It's a common complaint voiced at gyms, in doctors' offices, at weight-loss centers--wherever women contemplate their weight.
"I was thin until I had my baby."
"I never lost my pregnancy weight."
"I gained more weight with each baby."
Americans' battle with obesity has long been recognized as a major health problem. Now, in an effort to better understand the problem, researchers are looking at weight gain over a woman's life cycle, with particular attention paid to pregnancy.
"We're all getting fatter, but at every point along the curve, women are fatter than men," says Jennifer Lovejoy, chief of the Women's Health Research Program at the Pennington Biomedical Research Center, Louisiana State University. From age 25 to 34, she notes, men have a 3.9% chance of gaining 22 pounds. For women the risk is double--about 8.4%.
Why the difference? There are no clear-cut answers. But researchers like Lovejoy, a physiological psychologist, are pointing a finger at pregnancy as one possible factor.
"I was doing metabolic studies on women, and I was hearing from about half of these women--who were middle-aged and obese--that they became obese after their first pregnancy," she says.
Until recently, few studies had been done on pregnancy weight gain and its effects on both maternal and infant health. But Lovejoy's research along with other newer studies could precipitate a shift in thinking on how a pregnant woman puts on weight.
Putting on Pounds for the Baby's Good
Long-term obesity in women has major health consequences, including an increased risk of heart disease, hypertension, diabetes and certain cancers. But the issue of pregnancy weight gain is touchy because the health of the mother must be balanced with the health of the baby. Given the nutritional needs of the growing fetus, pregnancy is no time to start a diet.
But the concept of eating for two has taken on mythic proportions.
"I think there are a lot of people, even physicians, who think, 'The more weight you gain, the better. Don't worry about it; you can lose it later.' But that is just not the case," Lovejoy says.
While researchers are still trying to figure out if the optimal weight gain for the mother is the optimal weight gain for the infant, there is some consensus that many pregnant women gain too much weight. Maternal obesity is defined in most studies as weight above 175 pounds or weight that is more than 50% beyond the ideal prepregnancy body weight.
Studies show that the average woman retains two to five pounds after having a baby. While adults tend to gain weight as they age, gaining two to five pounds over nine months is far beyond the normal pace related to aging.
And that's the average woman. Many other women end up 20 pounds or more heavier long after childbirth. About 10% to 15% of women are at risk for retaining more than 22 pounds. Minority women are especially susceptible. Black women are twice as likely to retain 20 pounds as white women.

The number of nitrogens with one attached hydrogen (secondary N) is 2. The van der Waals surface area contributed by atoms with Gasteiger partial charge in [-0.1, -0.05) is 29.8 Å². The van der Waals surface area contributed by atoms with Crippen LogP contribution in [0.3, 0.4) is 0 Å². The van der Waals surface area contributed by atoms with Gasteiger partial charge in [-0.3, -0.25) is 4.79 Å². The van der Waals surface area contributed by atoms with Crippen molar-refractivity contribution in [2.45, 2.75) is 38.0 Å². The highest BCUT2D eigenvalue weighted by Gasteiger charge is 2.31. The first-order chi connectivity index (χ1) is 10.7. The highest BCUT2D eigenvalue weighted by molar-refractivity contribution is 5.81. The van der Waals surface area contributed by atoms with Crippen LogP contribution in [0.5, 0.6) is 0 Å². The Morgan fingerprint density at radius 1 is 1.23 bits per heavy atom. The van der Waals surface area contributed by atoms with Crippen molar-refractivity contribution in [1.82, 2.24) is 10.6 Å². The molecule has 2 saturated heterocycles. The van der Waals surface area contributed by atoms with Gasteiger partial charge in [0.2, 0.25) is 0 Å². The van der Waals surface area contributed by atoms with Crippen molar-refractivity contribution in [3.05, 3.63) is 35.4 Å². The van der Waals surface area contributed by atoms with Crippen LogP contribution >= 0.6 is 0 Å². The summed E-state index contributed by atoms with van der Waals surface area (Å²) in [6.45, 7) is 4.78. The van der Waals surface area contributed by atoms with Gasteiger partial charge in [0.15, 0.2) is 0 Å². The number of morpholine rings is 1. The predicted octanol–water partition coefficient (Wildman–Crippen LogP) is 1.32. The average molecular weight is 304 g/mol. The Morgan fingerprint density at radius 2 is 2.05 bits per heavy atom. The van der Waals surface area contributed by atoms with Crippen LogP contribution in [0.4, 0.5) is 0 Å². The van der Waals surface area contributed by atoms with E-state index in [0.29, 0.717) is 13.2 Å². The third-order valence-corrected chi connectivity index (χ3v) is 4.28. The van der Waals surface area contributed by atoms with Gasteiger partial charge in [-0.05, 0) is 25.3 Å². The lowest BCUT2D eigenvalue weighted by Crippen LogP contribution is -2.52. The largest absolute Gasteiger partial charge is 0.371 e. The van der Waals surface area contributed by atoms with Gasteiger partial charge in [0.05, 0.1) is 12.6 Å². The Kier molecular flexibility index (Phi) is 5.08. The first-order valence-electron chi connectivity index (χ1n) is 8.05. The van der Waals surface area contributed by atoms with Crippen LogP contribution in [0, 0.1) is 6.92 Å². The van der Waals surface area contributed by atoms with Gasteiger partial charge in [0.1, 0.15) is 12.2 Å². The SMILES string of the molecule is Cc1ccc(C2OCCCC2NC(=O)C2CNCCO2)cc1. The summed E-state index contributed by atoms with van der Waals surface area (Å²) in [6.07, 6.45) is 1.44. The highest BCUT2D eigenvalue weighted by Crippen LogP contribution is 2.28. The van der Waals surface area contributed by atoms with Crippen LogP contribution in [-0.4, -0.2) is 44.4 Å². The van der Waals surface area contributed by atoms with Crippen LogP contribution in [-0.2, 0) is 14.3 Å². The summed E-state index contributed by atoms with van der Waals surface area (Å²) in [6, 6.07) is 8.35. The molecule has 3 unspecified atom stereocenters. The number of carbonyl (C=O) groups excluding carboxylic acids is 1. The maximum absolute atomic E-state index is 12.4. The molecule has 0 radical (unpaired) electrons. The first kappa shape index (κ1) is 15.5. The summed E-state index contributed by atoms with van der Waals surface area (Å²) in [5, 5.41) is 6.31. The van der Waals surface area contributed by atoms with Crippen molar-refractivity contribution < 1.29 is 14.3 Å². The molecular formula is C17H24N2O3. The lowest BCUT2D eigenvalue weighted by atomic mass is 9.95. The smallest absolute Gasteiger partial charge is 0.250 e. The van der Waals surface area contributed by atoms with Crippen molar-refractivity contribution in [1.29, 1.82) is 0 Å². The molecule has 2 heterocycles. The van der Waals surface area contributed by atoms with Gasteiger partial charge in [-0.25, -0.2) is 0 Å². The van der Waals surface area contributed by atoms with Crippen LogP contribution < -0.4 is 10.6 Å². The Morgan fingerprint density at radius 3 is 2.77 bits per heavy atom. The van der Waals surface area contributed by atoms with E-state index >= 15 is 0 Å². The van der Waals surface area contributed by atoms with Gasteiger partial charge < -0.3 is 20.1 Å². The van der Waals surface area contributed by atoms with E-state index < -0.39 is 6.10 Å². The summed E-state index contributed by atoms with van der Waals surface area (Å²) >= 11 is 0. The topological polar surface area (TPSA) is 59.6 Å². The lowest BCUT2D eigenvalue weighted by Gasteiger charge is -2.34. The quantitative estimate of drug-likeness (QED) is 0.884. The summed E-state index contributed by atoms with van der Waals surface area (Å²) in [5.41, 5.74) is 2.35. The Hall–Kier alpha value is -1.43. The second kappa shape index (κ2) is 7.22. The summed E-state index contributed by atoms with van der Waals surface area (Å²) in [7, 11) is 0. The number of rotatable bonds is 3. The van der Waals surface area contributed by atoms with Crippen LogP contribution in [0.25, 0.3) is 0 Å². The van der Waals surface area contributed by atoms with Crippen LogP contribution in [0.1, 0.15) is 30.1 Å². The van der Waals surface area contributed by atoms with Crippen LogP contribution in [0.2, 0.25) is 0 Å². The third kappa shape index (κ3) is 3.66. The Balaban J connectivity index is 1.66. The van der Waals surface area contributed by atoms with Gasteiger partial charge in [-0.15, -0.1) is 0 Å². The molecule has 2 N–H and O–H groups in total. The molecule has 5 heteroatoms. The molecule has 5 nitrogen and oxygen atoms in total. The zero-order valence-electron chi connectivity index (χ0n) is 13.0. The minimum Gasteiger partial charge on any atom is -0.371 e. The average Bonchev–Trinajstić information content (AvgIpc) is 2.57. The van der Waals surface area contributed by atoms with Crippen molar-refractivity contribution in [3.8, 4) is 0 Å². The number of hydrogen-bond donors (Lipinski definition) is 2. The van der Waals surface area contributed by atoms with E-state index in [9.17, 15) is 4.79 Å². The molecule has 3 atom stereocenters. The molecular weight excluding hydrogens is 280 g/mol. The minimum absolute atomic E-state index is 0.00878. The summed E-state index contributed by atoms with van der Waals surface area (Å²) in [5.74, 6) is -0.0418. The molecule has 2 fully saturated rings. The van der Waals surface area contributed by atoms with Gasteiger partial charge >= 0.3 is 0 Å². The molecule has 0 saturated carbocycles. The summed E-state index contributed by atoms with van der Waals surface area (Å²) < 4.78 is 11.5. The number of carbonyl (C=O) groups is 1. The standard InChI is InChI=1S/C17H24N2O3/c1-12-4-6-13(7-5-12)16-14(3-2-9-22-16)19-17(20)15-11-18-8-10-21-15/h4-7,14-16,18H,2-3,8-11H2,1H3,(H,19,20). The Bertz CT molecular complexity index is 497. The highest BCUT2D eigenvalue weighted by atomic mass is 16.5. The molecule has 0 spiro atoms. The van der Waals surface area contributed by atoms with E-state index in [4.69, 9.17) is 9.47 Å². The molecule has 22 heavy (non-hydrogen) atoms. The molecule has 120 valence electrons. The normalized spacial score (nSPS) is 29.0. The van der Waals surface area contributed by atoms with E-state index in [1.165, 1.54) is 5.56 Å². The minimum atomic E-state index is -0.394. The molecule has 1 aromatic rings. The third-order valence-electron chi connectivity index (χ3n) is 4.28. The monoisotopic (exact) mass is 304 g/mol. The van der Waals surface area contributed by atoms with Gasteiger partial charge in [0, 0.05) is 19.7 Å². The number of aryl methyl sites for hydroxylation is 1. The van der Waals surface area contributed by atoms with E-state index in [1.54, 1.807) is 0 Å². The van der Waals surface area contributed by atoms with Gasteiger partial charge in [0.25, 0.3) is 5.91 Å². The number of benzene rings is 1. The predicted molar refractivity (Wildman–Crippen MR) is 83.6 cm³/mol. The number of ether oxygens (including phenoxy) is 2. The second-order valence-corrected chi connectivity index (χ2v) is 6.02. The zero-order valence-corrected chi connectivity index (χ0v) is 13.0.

Studies have also shown that the more babies a woman has, the more weight she is likely to retain, regardless of her age.
Tammy (who asked that her full name not be used) typifies women who find themselves blessed with a baby but left dissatisfied with their bodies.
The Los Angeles homemaker became pregnant at 37. Tammy had waged a long battle with her weight and felt she was still about 10 to 15 pounds over her optimal weight when she conceived.
"Prior to getting pregnant, I had lost a good deal of weight. I had been on an eating plan, according to a doctor; portioning my food to get down to a good weight to get pregnant at," she says.
Pregnancy put a quick end to dieting.
"Suddenly, to my psyche, being pregnant was a license to eat," Tammy says. "I didn't eat junk food but would feed myself whenever I was hungry. Then, when I was three months' pregnant my obstetrician turned to me and said, 'Now, dear, gaining 30 pounds during pregnancy is not a bad thing. But you've managed to do it in the first three months. This is the start of a bad trend.' "
Tammy quickly got her eating habits under control and gained only 15 pounds more during the last two trimesters. Her baby was born healthy and of average weight. But--five years later--Tammy is still struggling to lose 30 pounds she has retained from that pregnancy.
Many factors--including ethnicity, occupation and the interval between pregnancies--can contribute to weight retention after pregnancy. But Tammy's case illustrates a few key factors that are thought to cause too much weight gain, Lovejoy says. These include the timing of weight gain, energy expenditure, hormonal changes and eating behavior changes during pregnancy.
A 1996 study, for example, tracked women as they gained weight throughout a pregnancy and how much they retained. It found that a whopping 86% of the weight gained in the first trimester is retained by the mother, whereas pounds added in the third trimester didn't seem to stick to moms' hips after childbirth because they contributed more to infant weight.